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Baby Signing

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clothpenguin
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Postby clothpenguin » Fri Jan 11, 2008 1:52 pm

I would have thought that BSL (as a language with its own distinct structure) would be more useful in the longer term for communication than Makaton per se. Interesting though that ASL should be used in UK nursery. I would have thought BSL with some Makaton would be the best combo but any way round its the ability to express yourself when you are preverbal which makes the difference.

I'd like to try a bit of baby signing, early access to language is phenomenally positive for both deaf and hearing children. I got in touch with our local baby signing class and they suggested that it might be better to wait until your baby can sit up sufficiently to participate with you being hands free, but its seems that children of all ages benefit. How much nicer not to have to get cross but to have some words to say with your hands. I hope we can try it out.

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Velvetsteph
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Postby Velvetsteph » Fri Jan 11, 2008 9:30 pm

I do think it's totally STUPID that our nursery use ASL but there's nothing I can do about it as they're a big chain...

We do use some Makaton too - and Makaton is based on BSL so many of the signs are similar...

I would say that as soon as the baby can see your hands they can recognise signs even if they can't sign back - which means that once they start working out how to use their hands they start signing earlier...

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clothpenguin
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Postby clothpenguin » Fri Jan 11, 2008 9:41 pm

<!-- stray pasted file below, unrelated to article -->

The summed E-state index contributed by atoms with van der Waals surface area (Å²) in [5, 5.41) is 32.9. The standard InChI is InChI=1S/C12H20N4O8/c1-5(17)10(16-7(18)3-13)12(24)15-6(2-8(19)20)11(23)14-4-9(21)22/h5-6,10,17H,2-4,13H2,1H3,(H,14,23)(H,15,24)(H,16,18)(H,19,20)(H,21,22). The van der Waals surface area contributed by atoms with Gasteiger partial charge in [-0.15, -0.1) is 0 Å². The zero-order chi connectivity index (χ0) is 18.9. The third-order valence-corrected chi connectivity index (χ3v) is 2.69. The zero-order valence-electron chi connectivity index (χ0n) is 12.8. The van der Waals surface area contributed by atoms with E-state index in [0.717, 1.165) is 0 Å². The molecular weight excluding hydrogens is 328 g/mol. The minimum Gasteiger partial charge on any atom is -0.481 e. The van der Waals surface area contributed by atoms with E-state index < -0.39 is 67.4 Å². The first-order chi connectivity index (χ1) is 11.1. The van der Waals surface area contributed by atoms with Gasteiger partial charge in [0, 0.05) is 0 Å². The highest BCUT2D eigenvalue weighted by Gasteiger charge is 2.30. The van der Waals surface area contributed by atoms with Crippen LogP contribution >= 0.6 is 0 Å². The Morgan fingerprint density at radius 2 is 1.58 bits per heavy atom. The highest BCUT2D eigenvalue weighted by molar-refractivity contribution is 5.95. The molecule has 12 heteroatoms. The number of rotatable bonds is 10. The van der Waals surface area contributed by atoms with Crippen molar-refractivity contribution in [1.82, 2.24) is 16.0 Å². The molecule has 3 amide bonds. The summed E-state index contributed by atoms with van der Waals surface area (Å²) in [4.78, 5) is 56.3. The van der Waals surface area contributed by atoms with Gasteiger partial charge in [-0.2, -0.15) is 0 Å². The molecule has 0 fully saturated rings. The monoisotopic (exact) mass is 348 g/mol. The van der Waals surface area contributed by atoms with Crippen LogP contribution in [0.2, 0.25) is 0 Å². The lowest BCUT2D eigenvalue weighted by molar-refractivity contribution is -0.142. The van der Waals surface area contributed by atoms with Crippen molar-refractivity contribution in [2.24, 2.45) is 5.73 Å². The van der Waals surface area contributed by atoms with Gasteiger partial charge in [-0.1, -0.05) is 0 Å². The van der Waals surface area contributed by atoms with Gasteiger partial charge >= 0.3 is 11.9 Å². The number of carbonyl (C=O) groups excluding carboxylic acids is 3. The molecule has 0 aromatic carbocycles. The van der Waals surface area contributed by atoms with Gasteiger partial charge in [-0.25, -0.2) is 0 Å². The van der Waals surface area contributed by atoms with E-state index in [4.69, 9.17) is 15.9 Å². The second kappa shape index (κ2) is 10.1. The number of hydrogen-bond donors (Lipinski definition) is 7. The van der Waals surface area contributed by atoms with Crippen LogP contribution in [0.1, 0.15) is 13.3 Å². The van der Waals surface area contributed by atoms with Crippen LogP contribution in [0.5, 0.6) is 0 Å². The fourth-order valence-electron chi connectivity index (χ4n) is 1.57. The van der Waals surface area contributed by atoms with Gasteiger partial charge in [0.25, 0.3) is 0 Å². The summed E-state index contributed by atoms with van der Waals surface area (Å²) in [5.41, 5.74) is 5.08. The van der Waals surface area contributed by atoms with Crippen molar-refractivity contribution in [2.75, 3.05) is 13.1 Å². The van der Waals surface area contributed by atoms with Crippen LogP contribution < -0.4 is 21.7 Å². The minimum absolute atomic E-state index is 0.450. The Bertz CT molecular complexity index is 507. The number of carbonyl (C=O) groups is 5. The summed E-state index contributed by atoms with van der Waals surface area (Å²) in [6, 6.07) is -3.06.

It does strike me as a little strange, but then if the assumption is its for preverbal children anyway perhaps they feel it doesn't matter if its ASL as when they speak it will not so useful anyway. Do you mind me asking what the chain is? You don't have to say if you don't want to.

I thought I might get one of the basic books from the chelltune website so we could do a bit at home to start. Mr CP is not convinced so have some work to do!

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trogette
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Postby trogette » Fri Jan 11, 2008 9:43 pm

The thing is it's not entirely important which you use, IMO, it's like raising multilingual (verbally) children, it might take them a little longer to get the versions sorted out but in the end they do and it helps keep those neuro pathways open... And babies babble and toddlers develop their own words for things (our family words for things include slobmonster, dustbin dragon and bana) and that's no different than babies and young children having 'family signs' for stuff.

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Velvetsteph
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Postby Velvetsteph » Fri Jan 11, 2008 9:48 pm

I'll put the chain in the private members bit :)

I agree - A friend has a toddler who uses some signs with one friend and different ones with her...

And it's interesting as Isabelle doesn't often sign with other people unless she knows they sign too...

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Chell
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Postby Chell » Thu Jan 31, 2008 10:24 pm

The different types of sign language and the 'brands' are listed here:

http://www.chelltune.co.uk/signing_learn_more.php

I think originally lots of nurseries used ASL as baby signing was first introduced by Joseph Garcia. He was an Amercian interpreter but researched the use of sign language with hearing babies after signing with his own hearing children. Earlier research was also conducted in America.

Research info here:
http://www.chelltune.co.uk/baby_signing.php

and http://www.chelltune.co.uk/baby-signing-questions.php - this link also mentions when is the best time to start.

IMO if you are new to signing then the sooner you start the better. Your baby won't sign until their hand-eye coordination develops but at least you have started early so are well into a rountine of using the signs.

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Emmy

Postby Emmy » Mon Feb 11, 2008 10:59 am

Hi

We have been going to Tiny Talk for a few months now and Emma loves it. I dont think she understands it yet as only 8 months. Now she can clap I am sure she will start signing soon. Lol I am hoping.
xx

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